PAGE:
These records document the establishment of the Women’s and Gender Studies program at Southern Methodist University. It began as the Women’s Studies (WS) program in 1972, offering an undergraduate minor and a graduate certificate. Materials found in this collection include: minutes, agendas, by-laws, proposals, correspondence, statistics, course materials, program booklets, reports, publications, and articles.

Recently Accessioned

A2020.0022c Scrapbook of Texas authors
A2020.0023c John Ciardi correspondence with Lewis Turco
A2020.0024c Collection of Bishop College records
A2020.0025c Collection of Chilocco Indian Agricultural School correspondence
A2020.0026c Hezekiah Henley family correspondence
A2020.0027c Collection of William Howard Taft presidential campaign literature
News & Notes
Samantha Dodd brings something we could all use, Tidings of Comfort and Joy. In her latest blog post, she highlights the Christmas cards and letters found within the Archives of Women of the Southwest. Click the link above to learn more about holiday greetings from the past, and maybe gather some inspiration for your own correspondence.
Many of us won't be able to be with loved ones this season. In (Not) Home for the Holidays Ada Negraru dug into the papers of John C. Cox and Congressman Sam Johnson, who both documented Christmases away from their families, while serving in World War II (Cox) and Vietnam (Johnson).

The Congressman Sam Johnson papers are currently being processed. Click here to explore the John C. Cox World War II digital collection.
From the Stacks
Collection Highlight
In 1957, Neiman Marcus celebrated Coco Chanel's visit to Texas to receive the Neiman Marcus Award for Distinguished Service in the Field of Fashion. What followed was the first Neiman Marcus Fortnight. The theme was France with a celebration of French fashion and culture that evolved into the annual Fortnight extravaganza. Each Fortnight celebrated the culture and design of a different country, complete with extravagant installations at the downtown department store, and parties honoring dignitaries from around the world.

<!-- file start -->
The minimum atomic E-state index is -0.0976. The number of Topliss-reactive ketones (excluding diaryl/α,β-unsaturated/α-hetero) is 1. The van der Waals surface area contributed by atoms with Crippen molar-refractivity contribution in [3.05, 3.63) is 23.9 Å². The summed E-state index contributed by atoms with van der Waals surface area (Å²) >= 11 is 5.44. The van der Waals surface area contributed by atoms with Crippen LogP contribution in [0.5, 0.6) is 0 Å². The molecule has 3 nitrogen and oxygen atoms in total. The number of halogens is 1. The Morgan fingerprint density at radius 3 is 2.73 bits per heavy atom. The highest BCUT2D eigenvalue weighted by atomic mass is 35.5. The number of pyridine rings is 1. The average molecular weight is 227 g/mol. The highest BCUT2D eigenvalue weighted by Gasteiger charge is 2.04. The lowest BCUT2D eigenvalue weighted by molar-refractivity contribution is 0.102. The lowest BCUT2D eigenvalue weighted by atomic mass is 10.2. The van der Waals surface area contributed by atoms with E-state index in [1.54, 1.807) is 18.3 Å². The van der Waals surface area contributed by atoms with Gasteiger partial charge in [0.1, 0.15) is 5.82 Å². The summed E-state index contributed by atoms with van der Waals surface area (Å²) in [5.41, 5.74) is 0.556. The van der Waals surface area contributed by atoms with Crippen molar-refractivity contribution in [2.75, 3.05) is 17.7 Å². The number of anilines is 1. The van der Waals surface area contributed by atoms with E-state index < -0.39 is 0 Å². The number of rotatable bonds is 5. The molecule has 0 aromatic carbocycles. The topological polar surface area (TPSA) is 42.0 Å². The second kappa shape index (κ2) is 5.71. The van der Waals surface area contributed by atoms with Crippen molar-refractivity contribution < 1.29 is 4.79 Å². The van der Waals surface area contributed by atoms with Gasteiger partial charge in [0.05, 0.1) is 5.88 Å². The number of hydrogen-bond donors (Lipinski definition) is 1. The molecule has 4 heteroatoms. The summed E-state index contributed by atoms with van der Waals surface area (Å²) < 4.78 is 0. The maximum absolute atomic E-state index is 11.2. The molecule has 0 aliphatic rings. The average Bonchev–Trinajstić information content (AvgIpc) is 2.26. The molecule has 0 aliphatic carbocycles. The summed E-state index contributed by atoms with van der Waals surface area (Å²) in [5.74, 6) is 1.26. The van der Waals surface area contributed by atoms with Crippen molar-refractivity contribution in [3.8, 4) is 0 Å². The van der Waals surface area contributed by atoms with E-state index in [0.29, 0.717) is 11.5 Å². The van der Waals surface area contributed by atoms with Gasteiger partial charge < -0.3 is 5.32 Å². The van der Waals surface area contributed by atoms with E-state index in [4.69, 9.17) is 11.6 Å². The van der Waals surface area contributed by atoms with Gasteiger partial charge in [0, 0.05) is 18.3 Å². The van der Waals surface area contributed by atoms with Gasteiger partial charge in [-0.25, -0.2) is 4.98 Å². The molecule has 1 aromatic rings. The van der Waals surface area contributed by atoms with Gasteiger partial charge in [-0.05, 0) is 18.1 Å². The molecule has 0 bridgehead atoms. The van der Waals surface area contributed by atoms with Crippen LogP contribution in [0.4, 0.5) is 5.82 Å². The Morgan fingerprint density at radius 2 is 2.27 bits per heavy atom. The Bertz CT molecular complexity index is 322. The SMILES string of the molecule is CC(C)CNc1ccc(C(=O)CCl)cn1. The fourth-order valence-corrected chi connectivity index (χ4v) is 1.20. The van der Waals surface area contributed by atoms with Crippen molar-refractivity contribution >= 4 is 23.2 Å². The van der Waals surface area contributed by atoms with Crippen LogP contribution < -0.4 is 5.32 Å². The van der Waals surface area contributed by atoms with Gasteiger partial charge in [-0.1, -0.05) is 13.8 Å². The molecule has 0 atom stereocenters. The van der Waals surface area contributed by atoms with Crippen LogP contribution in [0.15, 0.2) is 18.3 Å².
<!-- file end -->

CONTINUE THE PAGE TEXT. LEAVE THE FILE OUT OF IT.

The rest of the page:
From 1963 to 1986, Alvin Colt designed the Fortnight installations. The DeGolyer Library is home to his collection of drawings, prints, photographs, and correspondence, which not only highlight the celebrations themselves, but detail the extensive labor involved. Much of the collection has been digitized, which you can explore by clicking here.
Recent Accessions

For most of us, 2020 has been a year without new stamps in the passport. But with vaccine distribution underway, we can start looking forward to future vacations. Two trucks’ worth of inspiration rolled into the DeGolyer Library this month, heavy with travel accounts written by Americans in the late 19th century, adding to our already strong holdings in travel and transportation. Many of these are listed and described in Harold Smith’s American travellers abroad: a bibliography of accounts published before 1900, and provide us not only with glimpses of foreign lands but American attitudes and perceptions as well.
Newly Digitized Items

158 negatives from the Collection of Dallas Morning News Negatives and Copy Photographs were recently digitized by the Norwick Center for Digital Solutions. The images, captured between 1872 and 1939, feature Dallas as it began its transformation into the major metropolis that it is today. Images include skyline photos like this one, pointing out downtown development including the Magnolia building and Adolphus Hotel.
DeGolyer Book Plate